New Mexico's Young Tight Ends Making Progress
April 15, 2010
By David Lepre
"These guys were kind of forced into action sooner then they would have liked to," coach Cheston Blackshear said. "But they've responded pretty well."
Reed actually pulled down a little post-season hardware for his efforts, being named to the CollegeFootballNews.com All-Freshman third team.
But, that was last year. This spring, both Reed and Mader are working to become complete, well-rounded tight ends. That work is directed at one key ingredient - run blocking.
"Today we did all blocking," Reed said. "That's where we need improvement the most. We're getting progressively better, but we've still got a lot of work to do."
Run blocking is all that seems to be on Mader's mind these days, also.
"My blocking is starting to come along," Mader said. "I'm getting a better feel for the position. It's just footwork. Hand placement - technique. It's really helping to get the repetitions. Going at it, every play, play after play."
"That's a reflection of their coach," Blackshear said. "I kind of hound them about it constantly. I know that in order to be a good football team, you've got to be able to run the football. We're at the point right now where, if we can run the football, those guys can be really an integral part of us being a good football team.
"That's what we're trying to do - make them efficient in the run game. They're naturally good pass-catchers and wide-receiver type guys. Both of them are. So blocking - doing those lineman-type things - we've just got to make that natural for them."
"Those guys - what we want them to be is 1A and 1B in the long run. They can both create mismatch problems for other teams if they can block and run routes the way we think they can. They've got a chance to be pretty good."
Reed and Mader are two of the Lobos' five tight ends. Gilbert Guzman, Steve Siciliano and Andrew Aho round out the unit. Of the five, four are sophomores or younger. A sixth tight end - highly touted recruit Brad Miller - will join the bunch this fall.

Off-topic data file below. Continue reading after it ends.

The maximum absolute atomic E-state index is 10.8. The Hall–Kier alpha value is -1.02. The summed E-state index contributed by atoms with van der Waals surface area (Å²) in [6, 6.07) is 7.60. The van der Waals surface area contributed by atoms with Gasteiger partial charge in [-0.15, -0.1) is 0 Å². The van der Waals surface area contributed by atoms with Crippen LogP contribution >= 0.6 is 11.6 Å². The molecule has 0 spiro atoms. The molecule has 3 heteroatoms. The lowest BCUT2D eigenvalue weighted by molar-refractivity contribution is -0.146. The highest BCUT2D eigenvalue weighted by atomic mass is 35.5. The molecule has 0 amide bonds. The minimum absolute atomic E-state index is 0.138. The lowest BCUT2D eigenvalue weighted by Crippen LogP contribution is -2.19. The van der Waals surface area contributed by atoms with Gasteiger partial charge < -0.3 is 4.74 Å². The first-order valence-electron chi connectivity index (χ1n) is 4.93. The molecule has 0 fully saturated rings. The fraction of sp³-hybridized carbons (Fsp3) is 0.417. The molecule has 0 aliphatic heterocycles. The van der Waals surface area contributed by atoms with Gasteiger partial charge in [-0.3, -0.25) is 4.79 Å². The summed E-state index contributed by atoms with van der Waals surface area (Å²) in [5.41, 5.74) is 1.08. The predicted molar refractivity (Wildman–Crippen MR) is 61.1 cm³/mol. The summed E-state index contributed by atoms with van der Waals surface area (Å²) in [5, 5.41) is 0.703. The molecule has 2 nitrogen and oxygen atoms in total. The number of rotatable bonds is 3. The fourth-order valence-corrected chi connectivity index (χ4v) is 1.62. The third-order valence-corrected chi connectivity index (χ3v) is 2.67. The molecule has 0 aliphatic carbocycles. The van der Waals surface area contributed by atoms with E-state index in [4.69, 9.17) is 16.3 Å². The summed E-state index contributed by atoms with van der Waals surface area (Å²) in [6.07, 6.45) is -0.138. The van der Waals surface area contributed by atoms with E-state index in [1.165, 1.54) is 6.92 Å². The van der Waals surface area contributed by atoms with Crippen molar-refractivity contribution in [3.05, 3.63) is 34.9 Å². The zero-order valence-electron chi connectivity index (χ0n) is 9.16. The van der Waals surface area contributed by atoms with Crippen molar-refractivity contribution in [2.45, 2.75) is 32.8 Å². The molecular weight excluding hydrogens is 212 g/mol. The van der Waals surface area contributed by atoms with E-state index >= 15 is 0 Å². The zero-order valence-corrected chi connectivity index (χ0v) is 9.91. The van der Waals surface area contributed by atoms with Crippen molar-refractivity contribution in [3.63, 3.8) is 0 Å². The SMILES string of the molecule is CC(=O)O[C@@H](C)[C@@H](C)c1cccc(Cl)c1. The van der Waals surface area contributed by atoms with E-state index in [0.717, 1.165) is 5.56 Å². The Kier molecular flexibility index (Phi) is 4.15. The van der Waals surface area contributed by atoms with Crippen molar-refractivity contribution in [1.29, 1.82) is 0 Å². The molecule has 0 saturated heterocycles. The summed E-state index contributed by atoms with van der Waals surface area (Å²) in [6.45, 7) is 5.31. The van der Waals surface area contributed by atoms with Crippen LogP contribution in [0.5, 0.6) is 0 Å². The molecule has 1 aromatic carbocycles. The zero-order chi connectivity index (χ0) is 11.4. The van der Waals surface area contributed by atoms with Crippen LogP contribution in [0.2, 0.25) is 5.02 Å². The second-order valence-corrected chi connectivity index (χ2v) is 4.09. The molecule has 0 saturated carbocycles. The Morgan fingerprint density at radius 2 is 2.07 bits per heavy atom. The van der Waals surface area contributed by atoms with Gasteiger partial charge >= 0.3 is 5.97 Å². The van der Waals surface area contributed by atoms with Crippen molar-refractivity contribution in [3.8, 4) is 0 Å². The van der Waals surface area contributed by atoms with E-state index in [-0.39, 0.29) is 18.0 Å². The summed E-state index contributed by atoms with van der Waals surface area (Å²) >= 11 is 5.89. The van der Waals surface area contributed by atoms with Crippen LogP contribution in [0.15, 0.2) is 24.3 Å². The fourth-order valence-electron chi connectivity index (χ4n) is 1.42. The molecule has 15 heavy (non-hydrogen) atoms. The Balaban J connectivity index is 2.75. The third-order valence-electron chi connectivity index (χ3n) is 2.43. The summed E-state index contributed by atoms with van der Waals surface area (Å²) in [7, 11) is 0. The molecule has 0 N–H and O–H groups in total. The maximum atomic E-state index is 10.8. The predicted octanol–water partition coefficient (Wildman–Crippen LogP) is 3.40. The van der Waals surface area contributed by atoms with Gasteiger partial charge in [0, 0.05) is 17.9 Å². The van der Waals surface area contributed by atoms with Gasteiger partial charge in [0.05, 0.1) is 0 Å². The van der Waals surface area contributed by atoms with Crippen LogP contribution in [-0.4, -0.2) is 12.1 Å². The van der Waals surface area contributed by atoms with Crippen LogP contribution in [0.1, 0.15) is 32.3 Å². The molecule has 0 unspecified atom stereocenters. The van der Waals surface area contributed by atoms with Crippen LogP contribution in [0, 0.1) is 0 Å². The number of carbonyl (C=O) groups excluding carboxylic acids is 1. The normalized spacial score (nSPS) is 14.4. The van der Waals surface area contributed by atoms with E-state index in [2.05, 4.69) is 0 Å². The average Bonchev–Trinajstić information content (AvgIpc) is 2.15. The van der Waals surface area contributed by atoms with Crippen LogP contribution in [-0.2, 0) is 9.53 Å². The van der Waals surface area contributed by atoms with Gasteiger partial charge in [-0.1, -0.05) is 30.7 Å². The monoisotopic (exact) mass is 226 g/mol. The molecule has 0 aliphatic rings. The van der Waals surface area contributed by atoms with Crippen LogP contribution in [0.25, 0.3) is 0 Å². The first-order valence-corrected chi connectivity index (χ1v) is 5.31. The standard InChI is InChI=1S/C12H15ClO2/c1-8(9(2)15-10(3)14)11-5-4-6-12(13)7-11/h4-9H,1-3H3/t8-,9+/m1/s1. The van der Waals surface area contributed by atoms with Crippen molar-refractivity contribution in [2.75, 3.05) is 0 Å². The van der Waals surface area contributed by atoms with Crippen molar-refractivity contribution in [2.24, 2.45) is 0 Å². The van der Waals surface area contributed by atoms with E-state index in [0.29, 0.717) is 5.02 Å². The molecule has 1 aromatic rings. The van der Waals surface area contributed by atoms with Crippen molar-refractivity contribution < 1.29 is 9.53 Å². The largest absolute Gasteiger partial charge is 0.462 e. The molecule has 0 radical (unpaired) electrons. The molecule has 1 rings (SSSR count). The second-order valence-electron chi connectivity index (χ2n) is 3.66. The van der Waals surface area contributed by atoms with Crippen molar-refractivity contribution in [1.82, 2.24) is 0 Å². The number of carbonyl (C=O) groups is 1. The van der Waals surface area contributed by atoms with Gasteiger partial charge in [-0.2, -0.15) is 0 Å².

A good tight end can wreak havoc on a defense, slipping behind linebackers smelling run on play-action on one play, then sealing the edge on toss and off-tackle run plays wide on the next. That's exactly what Blackshear envisions when talking about Reed and Mader.
"They give you the ability to serve as weapons in both the run game and the pass game," Blackshear said. "You get matchup conflicts when a guy can be effective in both.
"It gets the defense off balance because they can't necessarily say ` oh, when the tight end is in the game, they're going to run this. Or, when the tight end is out, they're running that. Defenses won't be able to get a beat on what we're doing."
Blocking like tackles, running routes and catching passes like wideouts - that's what Blackshear envisions from his tight ends.
"When those guys can block defensive ends like linemen, that will give us a big advantage and allow us to do some great things," he said. "If they're athletic enough to go out and block on the perimeter, it just gives us a whole lot of dimension to this offense."